By Callie McBride
Yes, I am aware that this may be one of the most repeated suggestions for those looking to lose weight or switch to a healthier lifestyle, but I am here to repeat it once more, it’s that important: workout buddies!
Creating a nutrition and fitness routine for yourself is awesome, but don’t you ever wish you had a bit more recognition for all of your hard work? Unfortunately, not all of us have the luxury of working up a sweat to the screams and cheers of millions of people, like Serena Williams and Michael Phelps. A small pat on the back every once in a while would be nice, thanksverymuch.
That’s exactly what you’ll find when you enlist the support of others. Family, friends, co-workers, neighbors, we all have our social circle of people that would love to benefit from healthy eating and regular exercise, even if they don’t know it just yet. I am huge fan of working out with others; it motivates me to be consistent, it keeps me accountable, and (for innocently vain reasons) it pushes me to go harder when I am slacking. Oh, you just punched your treadmill speed up a few notches? I guess I will too…
Encouraging friends and family to join you on your journey to health can be tricky, though. Here are some Do’s and Don’ts that I have put together, from experience, on how and how to turn your loved ones into your most trusted workout partners without alienating them or causing tension.
Don’t: Flaunt your healthy lifestyle to others in an annoying way. I’ll admit it, I learned this lesson the hard way. As soon as I became vegan and found a passion in exercise, I was too quick to bug my family about it. When I thought I was just showing excitement about my logged miles or new favorite recipes, it turns out that I also gave off a bit of a snobbish attitude toward their continuous love for fast food. Oops! It’s important to remember that a motivational push every once in a while is okay, but people need to make the decision to live healthier on their own. As Ayinde has said, “don’t try to push your epiphany on others. It’s YOUR epiphany.”
Do: Open a dialogue with friends and family about living a more healthy and compassionate life. For instance my father, a faithful gym-goer for years, gets his daily workout by spending 30 intense minutes on the elliptical–something that he complains about constantly because of how hard the session is to endure. Recently we were talking over dinner about his dread for the gym, and I suggested that he try changing his attitude.
“Be thankful that you are capable of performing at such a high level, and try to look at it as something rewarding and pleasurable!” I said. It worked! He has reported that every day for the past two weeks, he has changed his outlook on exercise and has looked forward to that 30 minute workout as a way to blow off steam and reflect on the day’s events. It just goes to show that positive views toward our bodies and how we treat them can rub off on those around us.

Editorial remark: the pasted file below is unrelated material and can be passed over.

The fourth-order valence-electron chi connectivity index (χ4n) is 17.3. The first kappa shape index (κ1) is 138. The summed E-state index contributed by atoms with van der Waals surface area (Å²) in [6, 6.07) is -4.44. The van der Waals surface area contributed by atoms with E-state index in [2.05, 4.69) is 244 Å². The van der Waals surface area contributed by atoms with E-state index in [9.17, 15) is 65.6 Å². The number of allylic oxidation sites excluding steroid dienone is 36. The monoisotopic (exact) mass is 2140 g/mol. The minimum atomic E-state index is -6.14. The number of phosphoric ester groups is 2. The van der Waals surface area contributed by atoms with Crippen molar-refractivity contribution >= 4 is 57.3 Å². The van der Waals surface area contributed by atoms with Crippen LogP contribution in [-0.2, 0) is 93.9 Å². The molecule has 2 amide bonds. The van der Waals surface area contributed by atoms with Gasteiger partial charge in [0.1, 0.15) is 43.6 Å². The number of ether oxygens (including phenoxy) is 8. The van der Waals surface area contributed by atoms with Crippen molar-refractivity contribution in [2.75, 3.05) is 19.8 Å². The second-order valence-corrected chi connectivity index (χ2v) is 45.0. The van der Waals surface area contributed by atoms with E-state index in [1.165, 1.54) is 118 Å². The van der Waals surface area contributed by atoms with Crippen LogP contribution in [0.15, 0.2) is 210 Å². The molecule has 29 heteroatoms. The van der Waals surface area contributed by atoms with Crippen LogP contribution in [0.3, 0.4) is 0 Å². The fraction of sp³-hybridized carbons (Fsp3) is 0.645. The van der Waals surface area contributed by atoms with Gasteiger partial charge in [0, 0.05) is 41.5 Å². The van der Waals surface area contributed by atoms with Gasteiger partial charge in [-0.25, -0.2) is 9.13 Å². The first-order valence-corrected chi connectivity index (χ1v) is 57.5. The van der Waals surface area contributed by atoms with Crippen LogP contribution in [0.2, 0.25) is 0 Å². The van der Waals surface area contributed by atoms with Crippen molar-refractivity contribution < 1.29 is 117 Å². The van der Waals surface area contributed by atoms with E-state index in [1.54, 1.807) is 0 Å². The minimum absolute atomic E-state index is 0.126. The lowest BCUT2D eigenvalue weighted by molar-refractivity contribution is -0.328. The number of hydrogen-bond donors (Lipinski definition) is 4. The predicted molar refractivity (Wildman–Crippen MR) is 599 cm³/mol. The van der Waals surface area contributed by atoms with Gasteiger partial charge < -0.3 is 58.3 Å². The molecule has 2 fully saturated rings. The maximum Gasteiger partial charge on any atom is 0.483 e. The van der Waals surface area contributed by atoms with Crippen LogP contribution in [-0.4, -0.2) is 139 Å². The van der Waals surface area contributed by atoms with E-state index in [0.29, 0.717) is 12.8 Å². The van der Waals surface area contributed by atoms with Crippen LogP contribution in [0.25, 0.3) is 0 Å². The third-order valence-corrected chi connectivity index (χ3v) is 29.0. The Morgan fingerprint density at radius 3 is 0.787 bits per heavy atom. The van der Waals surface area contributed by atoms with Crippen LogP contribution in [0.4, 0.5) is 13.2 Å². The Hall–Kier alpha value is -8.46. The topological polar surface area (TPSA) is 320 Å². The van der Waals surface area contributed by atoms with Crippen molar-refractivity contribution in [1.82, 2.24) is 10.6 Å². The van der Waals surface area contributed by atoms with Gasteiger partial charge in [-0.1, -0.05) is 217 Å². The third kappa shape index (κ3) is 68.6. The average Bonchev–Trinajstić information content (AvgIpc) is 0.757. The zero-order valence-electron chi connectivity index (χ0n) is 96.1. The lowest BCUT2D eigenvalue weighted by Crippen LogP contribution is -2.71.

Don’t: Force your family and friends to gulp down low-fat, zero-calorie fare in an effort to slim down. Often times, foods that boast about being low in fat and empty of calories–think t.v dinners or microwavable meals–are actually highly processed and far from food in its natural state. Try fresh salad beasts, marinated and roasted vegetables, and banana soft serve in place of heavy ice cream. Eating right never tasted so good!
Do: Put the fun back into healthy eating. My older sister, who has recently ditched meat and diet soda, swears that the more presentable a healthy meal looks, the more willing she is to eat it. Exhibit A: Alex’s cherry tomatoes filled with homemade guacamole and topped with festive flags, thanks to decorative tape, tooth picks, and a visit to Pinterest.
Don’t: Guilt your partners into sweating it out with you. A little jeti-mind trick lesson for you: the more you push and nag your friend or family member into working out beside you, chances are the more that person will resist and dread the idea of going. Especially if you stand over them like a creepy gym teacher, whistle in hand, relentlessly urging them to get off the couch. Like I mentioned before, people need to find their own inspiration for getting healthy, without feeling guilted into it.
Do: Remain loyal to your workout buddies! Once your hopeful workout partner agrees to get fit with you, stand by your word and keep each other accountable! Try to complete as many workouts as you can together, and check in with each other on the ones you do alone. This goes for nutrition, as well. Once my mom and sister starting eating similarly to me, they were so much more excited about cooking and eating healthy together with a team to back them up.
Should these tips and tricks motivate you to call up a friend the next time you head to a yoga class, let me know how it went! Remember that we all have the power to positively influence those around us into forming healthy habits.